Musing on the Twilight Language.
Sometimes, I must blog about the Fortean and the anomalistic, as it applies to current events.
In the classification of fairies, Celtic folklore discusses the good and the bad fairies. Sometimes, the fairypath leads to many unfolding dark clown revelations.
Two of the most prominent categories, derived from Scottish folklore, are the division into the Seelie Court and the Unseelie Court. William Butler Yeats, in Irish Fairy and Folk Tales, further divided them into the Trooping Fairies and the Solitary Fairies. These categories are generally applied to any fairy-type creature, from elves, pixies and brownies to ogres and giants. ~ as noted in "Classification of Fairies" in Wikipedia.
Of course, you can take or leave my thoughts on the twilight language. But sometimes it can reveal an intriguing stream of consciousness or a quicksand of foggy thoughts, I suppose.
Fairies, for example, link events and places with a sense of wonder and mystery; indeed, fairies and fairylands often are the twilight language captured in monikers and on the landscape. I have written extensively about the links within the "Fayette Factor."
"Lafayette" translates into "the little fairy" or "the little enchantment."
Now, take, for instance, the death of Heath Ledger. Hardly anomalistic, one would think, although the media is making it more mysterious, everyday. What first jumped out at me was the location where Ledger lived and died.
Heath Ledger was found in his fourth-floor apartment at 421 Broome Street, between Crosby and Lafayette Streets in SoHo, New York City, on the first Full Moon of 2008, on January 22 (1 + 22 = 23). Perhaps a minor detail, one to be overlooked and forgotten. Or not.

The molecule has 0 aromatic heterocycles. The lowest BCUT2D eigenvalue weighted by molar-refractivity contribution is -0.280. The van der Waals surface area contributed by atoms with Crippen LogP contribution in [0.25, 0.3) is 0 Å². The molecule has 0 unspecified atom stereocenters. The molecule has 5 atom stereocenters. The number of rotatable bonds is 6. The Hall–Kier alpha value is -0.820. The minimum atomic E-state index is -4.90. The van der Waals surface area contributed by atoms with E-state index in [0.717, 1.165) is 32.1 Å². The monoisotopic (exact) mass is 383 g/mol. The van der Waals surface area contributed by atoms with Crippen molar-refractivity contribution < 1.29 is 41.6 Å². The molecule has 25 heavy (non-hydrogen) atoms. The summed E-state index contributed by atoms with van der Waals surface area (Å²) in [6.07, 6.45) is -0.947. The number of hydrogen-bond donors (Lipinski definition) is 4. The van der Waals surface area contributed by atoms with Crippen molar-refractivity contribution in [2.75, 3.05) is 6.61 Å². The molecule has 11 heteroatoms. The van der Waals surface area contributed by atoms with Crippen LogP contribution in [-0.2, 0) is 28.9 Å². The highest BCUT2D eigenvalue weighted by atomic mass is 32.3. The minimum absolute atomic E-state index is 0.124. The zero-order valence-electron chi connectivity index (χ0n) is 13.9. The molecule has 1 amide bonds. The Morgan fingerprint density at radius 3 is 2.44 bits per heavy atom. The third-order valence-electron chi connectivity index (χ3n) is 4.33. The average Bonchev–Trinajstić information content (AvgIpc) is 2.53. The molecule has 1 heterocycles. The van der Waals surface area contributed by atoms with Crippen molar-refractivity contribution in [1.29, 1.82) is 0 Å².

Broome Street was named after John Broome, who fought in the Revolutionary War and was Lieutenant Governor of New York from 1804 to 1810. Another John Broome (1913 - 1999), a writer for DC Comics, wrote several Batman comics featuring the Joker. A homage to Broome and artist Gil Kane appears in the novel In Darkest Night, an intriguing title considering the title of the new Batman film.
Heath Ledger, who was well-known for many of his acting roles, played the role of The Joker in the forthcoming Batman installment, The Dark Knight, set to be released during the summer of 2008. (Several of Ledger's characters, such as in the two Terry Gilliam-directed films, The Brothers Grimm and The Imaginarium of Dr. Parnassus, have been edgy and Fortean.)
Ledger's The Joker is based on the first two appearances of Joker in the Batman comic books, as well as The Joker's portrayal in the graphic novel The Killing Joke. Ah, the Phantom Clown brought to life, to meet death.
To prepare for the role, Heath Ledger lived alone in a hotel room for a month researching the character and developing his performance. Ledger claimed he was basing his characterization upon Sid Vicious and the charismatic delinquent Alex DeLarge (played by Malcolm McDowell) in A Clockwork Orange (1971).
Ledger found the role extremely difficult, and suffered insomnia as a result, leading to his use of sleeping pills.
Ledger's family is placing heavy pressure on the New York Police Department and the media to not discuss suicide with regard to Heath Ledger's death. Perhaps it was an accident, whatever that is. Certainly, suicide notes are only found in 20% of all self-inflicted deaths, so the lack of a note is an indication of nothing.
For now, and perchance for always, Heath Ledger, who soon will be remembered for his role as the death-clown, The Joker, died mysteriously.
Mr. Coleman -
Just read your 2004 article on the Fayette Factor. One small detail your readers may not know regarding the article from the Lexington, Kentucky, newspaper: Lexington resides in Fayette County, which explains that paper's keen interest in the subject.
Also, perhaps of magickal significance: Lexington is encircled by a highway called New Circle Road, which allows motorists to access most parts of the city conveniently. One could possibly trace out certain other important roads or highways within the resulting circle to make a discernable pattern, such as a pentagram perhaps. So does Lexington sit within a protective sorcerer's 'magic circle'?
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